CEOs expect Trump will be a boost for U.S. operations

CEOs of some of Canada’s biggest banks say they’re expecting to see their U.S. businesses get a boost

TORONTO — The CEOs of some of Canada’s biggest banks say they’re expecting to see their U.S. businesses get a boost from stronger economic growth south of the border as the new Donald Trump administration takes over.

“The talk is that there’s going to be corporate tax reform, there’s going to be more infrastructure spending, there’s going to be less regulatory burden for industry in general, not just for banks,” TD Bank (TSX:TD) CEO Bharat Masrani said Tuesday at a conference in Toronto.

“All of that is stimulating for the economy.”

Dave McKay, the CEO of Royal Bank (TSX:RY), said the pro-growth policies that Trump is expected to implement could lead to higher interest rates, which would be positive for the bank’s operations in the U.S.

“We see strong opportunities in the U.S. market for our capital markets franchise, which has enormous momentum,” McKay said at the RBC 2017 Canadian Bank CEO Conference.

It isn’t just higher interest rates that could benefit the U.S. operations of Canada’s biggest banks. The stimulative effects of pro-growth policies on the U.S. economy would also boost business and consumer confidence and could lead to higher loan growth for the banks, according to several of the bank CEOs.

“Clearly, the new administration is creating an environment in which our clients are much more comfortable in talking about capital investment, about expanding their businesses,” said Bill Downe, CEO of the Bank of Montreal (TSX:BMO).

While rising rates in the U.S. would be a positive for TD, Masrani cautioned that too sharp of a rise could have the opposite effect.

“If the rates go so high so quick, then it’s going to be negative to the economy because we might get into a slowdown of some kind,” he said. “So you want to make sure this is within reason.”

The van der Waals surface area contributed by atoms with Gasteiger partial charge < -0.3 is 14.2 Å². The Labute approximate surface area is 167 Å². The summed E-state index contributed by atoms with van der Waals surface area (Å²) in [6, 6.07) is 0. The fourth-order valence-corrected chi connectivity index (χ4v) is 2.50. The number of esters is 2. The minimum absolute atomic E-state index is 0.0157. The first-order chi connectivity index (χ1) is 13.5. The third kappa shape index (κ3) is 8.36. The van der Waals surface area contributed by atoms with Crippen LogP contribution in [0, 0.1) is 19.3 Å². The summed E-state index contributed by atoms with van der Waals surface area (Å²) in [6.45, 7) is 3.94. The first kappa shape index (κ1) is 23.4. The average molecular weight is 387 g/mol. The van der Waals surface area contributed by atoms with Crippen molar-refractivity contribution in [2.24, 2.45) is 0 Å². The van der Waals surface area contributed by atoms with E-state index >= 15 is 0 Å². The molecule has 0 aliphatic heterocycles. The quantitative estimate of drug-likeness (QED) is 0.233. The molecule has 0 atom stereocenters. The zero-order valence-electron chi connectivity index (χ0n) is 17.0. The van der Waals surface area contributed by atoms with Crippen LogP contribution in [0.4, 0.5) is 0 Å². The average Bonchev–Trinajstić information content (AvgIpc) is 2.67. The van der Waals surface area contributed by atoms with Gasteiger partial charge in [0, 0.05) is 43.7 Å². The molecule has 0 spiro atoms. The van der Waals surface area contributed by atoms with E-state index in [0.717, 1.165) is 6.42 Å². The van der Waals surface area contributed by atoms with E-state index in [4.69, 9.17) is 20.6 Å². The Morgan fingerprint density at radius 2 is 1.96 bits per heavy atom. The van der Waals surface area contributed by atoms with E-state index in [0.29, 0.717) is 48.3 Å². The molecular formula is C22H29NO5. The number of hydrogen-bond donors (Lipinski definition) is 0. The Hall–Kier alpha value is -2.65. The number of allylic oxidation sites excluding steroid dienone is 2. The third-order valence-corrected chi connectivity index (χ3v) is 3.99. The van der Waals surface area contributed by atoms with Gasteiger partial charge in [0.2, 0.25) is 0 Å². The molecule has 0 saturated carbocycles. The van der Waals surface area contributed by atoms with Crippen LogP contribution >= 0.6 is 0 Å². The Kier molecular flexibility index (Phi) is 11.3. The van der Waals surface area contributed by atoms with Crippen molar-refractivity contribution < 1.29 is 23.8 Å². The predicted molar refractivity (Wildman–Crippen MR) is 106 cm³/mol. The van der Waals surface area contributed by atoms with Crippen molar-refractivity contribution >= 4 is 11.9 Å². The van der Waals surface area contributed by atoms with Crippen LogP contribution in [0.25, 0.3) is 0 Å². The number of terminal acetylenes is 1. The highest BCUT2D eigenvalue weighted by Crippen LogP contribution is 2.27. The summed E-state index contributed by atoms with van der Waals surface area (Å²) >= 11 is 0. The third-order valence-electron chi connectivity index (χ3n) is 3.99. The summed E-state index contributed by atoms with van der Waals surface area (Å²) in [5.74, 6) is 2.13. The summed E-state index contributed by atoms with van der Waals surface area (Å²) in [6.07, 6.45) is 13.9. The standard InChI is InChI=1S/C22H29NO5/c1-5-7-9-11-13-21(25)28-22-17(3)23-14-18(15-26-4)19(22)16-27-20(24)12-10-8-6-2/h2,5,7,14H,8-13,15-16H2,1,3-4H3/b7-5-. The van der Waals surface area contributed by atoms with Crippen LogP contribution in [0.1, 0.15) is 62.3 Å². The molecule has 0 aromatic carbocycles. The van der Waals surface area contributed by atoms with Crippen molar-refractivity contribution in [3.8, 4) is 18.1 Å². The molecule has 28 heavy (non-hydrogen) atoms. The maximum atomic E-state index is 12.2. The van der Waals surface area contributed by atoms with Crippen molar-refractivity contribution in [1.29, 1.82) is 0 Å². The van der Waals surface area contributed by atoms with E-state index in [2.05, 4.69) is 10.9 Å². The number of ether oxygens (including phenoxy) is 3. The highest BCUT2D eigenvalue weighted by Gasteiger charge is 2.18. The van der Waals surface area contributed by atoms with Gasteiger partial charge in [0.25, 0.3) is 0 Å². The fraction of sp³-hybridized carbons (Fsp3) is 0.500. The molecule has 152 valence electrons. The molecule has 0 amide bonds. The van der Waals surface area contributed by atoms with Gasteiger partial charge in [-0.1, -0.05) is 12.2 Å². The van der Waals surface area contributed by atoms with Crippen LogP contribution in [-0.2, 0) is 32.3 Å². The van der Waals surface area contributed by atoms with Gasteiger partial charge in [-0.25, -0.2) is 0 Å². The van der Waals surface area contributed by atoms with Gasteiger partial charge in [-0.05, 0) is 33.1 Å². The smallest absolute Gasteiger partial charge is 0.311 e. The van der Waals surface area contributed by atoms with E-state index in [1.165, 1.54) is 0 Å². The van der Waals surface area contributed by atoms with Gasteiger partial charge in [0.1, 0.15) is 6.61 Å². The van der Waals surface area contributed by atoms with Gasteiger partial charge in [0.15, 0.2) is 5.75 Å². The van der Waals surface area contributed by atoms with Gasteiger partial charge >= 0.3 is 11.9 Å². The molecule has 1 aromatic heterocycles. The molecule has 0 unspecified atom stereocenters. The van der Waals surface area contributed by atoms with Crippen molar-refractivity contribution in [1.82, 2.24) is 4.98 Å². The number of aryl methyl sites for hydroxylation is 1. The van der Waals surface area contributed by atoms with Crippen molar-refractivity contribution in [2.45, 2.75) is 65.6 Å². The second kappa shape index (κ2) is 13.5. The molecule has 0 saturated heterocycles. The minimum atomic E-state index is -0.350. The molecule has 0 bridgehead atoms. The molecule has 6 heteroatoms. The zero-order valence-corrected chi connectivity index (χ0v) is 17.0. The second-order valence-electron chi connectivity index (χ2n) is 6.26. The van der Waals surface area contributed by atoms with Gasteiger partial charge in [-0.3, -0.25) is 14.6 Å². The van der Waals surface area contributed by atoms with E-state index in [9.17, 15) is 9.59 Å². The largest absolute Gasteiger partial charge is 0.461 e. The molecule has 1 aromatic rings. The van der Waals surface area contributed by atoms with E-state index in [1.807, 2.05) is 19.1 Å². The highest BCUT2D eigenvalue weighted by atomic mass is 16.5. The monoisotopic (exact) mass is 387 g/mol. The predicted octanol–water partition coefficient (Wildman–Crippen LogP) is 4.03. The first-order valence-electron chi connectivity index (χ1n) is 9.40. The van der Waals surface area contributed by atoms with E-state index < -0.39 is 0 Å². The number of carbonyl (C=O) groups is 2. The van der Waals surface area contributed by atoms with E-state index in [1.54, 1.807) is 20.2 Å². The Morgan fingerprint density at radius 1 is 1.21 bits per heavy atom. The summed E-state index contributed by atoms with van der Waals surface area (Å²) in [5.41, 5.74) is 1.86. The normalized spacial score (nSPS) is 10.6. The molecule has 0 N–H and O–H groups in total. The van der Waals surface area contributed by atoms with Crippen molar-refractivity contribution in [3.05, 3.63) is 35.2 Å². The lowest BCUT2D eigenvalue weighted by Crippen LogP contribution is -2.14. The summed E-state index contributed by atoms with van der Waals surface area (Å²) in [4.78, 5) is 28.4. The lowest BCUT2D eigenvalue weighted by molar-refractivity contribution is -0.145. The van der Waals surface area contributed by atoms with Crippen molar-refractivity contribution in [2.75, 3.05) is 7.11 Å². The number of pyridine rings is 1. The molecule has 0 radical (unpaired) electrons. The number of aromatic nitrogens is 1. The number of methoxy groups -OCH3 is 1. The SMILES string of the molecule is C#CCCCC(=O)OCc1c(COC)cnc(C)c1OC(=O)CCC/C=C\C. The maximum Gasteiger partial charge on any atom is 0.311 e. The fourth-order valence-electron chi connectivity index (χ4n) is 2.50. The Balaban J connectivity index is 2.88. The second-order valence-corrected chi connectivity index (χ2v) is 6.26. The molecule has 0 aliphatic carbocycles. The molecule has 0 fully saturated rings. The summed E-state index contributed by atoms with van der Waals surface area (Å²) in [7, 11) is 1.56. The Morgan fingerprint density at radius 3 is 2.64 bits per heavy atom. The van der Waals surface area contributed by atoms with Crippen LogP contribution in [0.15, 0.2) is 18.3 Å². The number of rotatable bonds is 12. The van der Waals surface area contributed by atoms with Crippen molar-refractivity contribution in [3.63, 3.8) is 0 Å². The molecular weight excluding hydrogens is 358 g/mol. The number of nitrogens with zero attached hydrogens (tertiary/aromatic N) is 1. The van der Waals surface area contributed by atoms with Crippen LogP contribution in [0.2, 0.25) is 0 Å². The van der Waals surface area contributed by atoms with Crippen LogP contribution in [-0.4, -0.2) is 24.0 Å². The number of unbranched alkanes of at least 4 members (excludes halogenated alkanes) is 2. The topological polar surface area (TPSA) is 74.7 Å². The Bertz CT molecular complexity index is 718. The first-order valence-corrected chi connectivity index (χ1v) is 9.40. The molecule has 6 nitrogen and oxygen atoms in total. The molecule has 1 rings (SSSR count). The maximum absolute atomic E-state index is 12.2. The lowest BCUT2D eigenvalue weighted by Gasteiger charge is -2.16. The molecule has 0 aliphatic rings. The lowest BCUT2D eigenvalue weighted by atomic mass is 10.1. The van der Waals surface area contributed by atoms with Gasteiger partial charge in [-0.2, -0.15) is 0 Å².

Speaking at the same conference in Toronto, CIBC CEO Victor Dodig said it’s premature to speculate what policies Trump may implement.

“What’s happened with the new incoming administration is that they’ve telegraphed certain policies,” Dodig said.

“What actually gets implemented and how it will look and what kind of economic benefit that will deliver is yet to be seen.”

Dodig said there are some inconsistencies in the incoming administration’s messaging about protectionism, trade and tax policy.

“Speculating about administrations and politics is not what I’m paid to do,” Dodig said.

“What we’re paid to do is make sure that we can increase shareholder value with whoever runs any particular country that we choose to operate in.”

Just Posted

WATCH: From humble beginnings Red Deer-based wrestling promotion is growing

It wasn’t that long ago that Dylon Featherstone and the Canadian Wrestling… Continue reading

WATCH: Families make yo-yos and weaved yarn at Red Deer Museum and Art Gallery

It was all about making yo-yos and yarn bombing at Red Deer… Continue reading

Solve mysteries with Sherlock Holmes and Dr. Watson in Red Deer

At three sold-out one act Sherlock Holmes plays in Red Deer, theatre… Continue reading

Quebec man arrested in slaying of Alberta woman 16 years ago

AIRDRIE, Alta. — A Quebec man has been arrested in the slaying… Continue reading

Construction underway at Medicine River Wildlife Centre in Red Deer

The new building is twice the size of the old one

WATCH Replay Red Deer Feb. 18: Your weekly news highlights

Watch news from Red Deer and Central Alberta

How to keep local news visible in your Facebook feed

Facebook has changed the news feed to emphasize personal connections. You might see less news.

Liberals looking at creating use-it-or-lose-it leave for fathers, Trudeau says

OTTAWA — Prime Minister Justin Trudeau is raising the idea of creating… Continue reading

Trump gets angry about election meddling, but not at Russia

‘Weirdest thing’: Trump expresses anger, but not over Russian election-meddling

New doping charge could hurt Russia’s chance at reinstatement

Russia could lose its chance to be reinstated before the end of the Winter Olympics because of a doping charge against curling bronze medallist Alexander Krushelnitsky.

#Metoo movement causing confusion in many men, fear of missteps with women: experts

Being painted by the same sweeping brush as those alleged to have mistreated women has angered men

Virtue and Moir break their own world record

Virtue and Moir break short dance record to sit first in ice dance at Olympics

Calgary man dies in Mexico following sudden illness

Troy Black was with his wife, Lindsay, in Puerto Vallarta when he began vomiting blood on Thursday

Life or death main decision for school shooting suspect

FORT LAUDERDALE, Fla. — The evidence against the Florida school shooting suspect… Continue reading

Most Read


Five-day delivery plus unlimited digital access for $185 for 260 issues (must live in delivery area to qualify) Unlimited Digital Access 99 cents for the first four weeks and then only $15 per month Five-day delivery plus unlimited digital access for $15 a month